If It Walks Like a Bubble, and Talks Like a Bubble…
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  • thibaud

    There are plenty of promising real investment opportunities in the world today, but most of them require large quantities of two things that are perennially in short supply: patience and due diligence.

    Most of these opportunities are in real assets, infrastructure projects, and emerging market (ie beyond BRICs, in countries like Indonesia and Myanmar) companies.

    But researching those things is hard. So much easier to buy junk IPOs on Nasdaq.

  • Unbeknownst to me pundits may be putting forward the idea that lack of economically viable investments is causing excess liquidity to create bubbles – but I haven’t heard it before. It certainly is a credible description of the dotcom bubble. I would add that there is another factor pretty common in bubbles – what I think of as the MacDonald’s effect. That is once a successful idea is proven it gets replicated ad nauseam until it no longer represents value. This effect is also what has caused the cost of higher education to rise faster than the rate of inflation.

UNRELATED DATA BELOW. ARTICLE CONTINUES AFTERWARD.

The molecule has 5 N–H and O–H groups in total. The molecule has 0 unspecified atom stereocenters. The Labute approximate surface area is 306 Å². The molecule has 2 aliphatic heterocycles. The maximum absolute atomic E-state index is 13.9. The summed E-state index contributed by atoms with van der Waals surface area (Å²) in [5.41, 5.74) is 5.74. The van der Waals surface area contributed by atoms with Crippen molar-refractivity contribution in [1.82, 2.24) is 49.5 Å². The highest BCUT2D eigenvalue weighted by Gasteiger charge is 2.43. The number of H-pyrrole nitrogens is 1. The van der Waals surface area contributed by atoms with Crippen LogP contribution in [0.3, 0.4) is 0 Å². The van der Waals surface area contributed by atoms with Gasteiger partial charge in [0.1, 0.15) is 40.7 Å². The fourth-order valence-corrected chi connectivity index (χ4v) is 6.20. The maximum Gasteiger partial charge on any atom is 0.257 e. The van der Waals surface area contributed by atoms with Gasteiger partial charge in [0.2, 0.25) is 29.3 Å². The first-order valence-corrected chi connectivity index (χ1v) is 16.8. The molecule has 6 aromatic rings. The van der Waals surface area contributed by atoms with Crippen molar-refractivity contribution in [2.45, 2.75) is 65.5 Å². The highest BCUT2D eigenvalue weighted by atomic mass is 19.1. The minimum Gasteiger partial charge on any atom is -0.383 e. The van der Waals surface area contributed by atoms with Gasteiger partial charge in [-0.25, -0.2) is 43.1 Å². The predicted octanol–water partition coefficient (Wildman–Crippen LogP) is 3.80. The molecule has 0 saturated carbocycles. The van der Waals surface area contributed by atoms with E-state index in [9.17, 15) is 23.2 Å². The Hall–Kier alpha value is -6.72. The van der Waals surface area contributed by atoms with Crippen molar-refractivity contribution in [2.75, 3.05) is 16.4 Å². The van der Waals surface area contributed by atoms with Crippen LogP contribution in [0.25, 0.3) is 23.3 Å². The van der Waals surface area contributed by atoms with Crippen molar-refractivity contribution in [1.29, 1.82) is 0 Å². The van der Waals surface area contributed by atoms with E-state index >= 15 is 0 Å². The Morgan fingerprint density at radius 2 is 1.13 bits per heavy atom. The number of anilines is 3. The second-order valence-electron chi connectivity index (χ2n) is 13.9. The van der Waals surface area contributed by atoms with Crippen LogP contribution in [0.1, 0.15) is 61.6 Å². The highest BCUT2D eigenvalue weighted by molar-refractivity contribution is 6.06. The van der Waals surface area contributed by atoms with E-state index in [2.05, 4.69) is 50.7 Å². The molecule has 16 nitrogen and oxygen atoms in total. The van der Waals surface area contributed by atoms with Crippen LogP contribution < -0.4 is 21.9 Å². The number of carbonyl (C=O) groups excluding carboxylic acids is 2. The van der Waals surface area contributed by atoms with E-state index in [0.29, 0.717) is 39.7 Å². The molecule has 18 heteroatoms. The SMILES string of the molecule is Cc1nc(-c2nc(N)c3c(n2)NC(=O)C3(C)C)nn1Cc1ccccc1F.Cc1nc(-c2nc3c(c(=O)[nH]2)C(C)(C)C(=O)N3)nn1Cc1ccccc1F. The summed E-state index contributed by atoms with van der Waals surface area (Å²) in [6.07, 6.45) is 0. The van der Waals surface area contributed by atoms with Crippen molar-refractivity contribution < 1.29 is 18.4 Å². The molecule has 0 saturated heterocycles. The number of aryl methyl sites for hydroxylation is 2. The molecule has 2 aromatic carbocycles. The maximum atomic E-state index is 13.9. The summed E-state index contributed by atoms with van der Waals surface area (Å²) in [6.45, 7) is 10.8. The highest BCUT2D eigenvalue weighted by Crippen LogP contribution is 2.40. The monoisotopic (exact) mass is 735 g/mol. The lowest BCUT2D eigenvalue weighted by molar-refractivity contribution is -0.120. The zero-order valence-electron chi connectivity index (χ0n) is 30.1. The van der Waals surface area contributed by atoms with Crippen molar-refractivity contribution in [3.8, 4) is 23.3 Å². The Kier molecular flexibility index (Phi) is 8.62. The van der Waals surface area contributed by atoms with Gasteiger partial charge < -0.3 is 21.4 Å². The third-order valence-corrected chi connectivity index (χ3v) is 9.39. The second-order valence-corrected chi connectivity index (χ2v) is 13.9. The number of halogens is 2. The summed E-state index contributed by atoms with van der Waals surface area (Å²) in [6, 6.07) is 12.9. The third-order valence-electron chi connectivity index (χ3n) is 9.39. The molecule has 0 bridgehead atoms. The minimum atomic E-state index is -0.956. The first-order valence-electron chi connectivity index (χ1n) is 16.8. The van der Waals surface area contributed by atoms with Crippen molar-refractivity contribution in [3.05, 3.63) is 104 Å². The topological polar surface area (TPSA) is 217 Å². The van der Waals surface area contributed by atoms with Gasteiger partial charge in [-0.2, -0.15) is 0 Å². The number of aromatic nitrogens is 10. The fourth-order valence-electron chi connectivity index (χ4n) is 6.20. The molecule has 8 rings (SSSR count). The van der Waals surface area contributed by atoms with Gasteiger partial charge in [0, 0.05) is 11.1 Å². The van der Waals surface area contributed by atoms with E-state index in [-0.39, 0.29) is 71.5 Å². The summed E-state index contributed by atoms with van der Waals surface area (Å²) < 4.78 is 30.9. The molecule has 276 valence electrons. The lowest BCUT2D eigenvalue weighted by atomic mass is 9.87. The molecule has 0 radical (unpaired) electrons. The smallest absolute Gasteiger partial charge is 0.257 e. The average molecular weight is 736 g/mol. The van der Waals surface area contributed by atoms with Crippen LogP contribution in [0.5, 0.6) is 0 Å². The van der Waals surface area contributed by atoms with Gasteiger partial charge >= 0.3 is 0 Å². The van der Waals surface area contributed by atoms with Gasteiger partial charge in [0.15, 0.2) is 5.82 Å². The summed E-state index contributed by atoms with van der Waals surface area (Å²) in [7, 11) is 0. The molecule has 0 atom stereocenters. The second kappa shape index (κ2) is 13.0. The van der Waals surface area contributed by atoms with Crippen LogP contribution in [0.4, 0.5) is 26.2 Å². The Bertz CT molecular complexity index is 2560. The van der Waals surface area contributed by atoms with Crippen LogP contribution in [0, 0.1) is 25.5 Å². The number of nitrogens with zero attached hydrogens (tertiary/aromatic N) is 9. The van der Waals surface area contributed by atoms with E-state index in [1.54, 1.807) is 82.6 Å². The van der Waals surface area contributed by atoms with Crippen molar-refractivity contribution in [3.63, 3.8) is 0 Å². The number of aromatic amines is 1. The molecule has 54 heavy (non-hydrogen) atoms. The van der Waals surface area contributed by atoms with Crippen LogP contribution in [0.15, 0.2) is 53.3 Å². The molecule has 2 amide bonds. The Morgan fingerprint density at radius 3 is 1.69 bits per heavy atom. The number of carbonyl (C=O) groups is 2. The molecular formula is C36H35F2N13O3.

• “The world is awash in excess liquidity, with huge pools of cash around the world restlessly seeking higher returns.”

    Liquidity, thy name is China.

    With China, numbers swamp everything. A thugocracy to boot. What are we doing there?

  • Brett

    When companies like Apple are sitting on a cash hoard of $110 billion (enough to fill 50 Olympic-sized swimming pools with dollar bills) and can’t find a way to make money with it, that’s a sign that the world economy at a basic level is still not back to real health.

    It’s more that Apple has a significant amount of profits from overseas operations that it can’t bring back to the US without incurring a significant penalty in taxation. It’s one of the reasons why they’ve been pushing for a tax repatriation holiday.

    As the NYT Bits Blog reports, there’s a perverse logic at play here, and it’s the sad norm in the tech sector: no business plan means pesky numbers don’t get in the way of stratospheric valuations when the company is sold.

    I don’t see what the problem is. Even if the vast majority of start-ups would amount to nothing on their own due to no business model, consumers still get to benefit from their services – and from the services of the profitable survivors. Think of how the Dot.com bubble destroyed a lot of start-ups, but left a few behind that changed the world for the better (Amazon, Google, etc).

  • Jacksonian Libertarian

    “The world is awash in excess liquidity, with huge pools of cash around the world restlessly seeking higher returns.”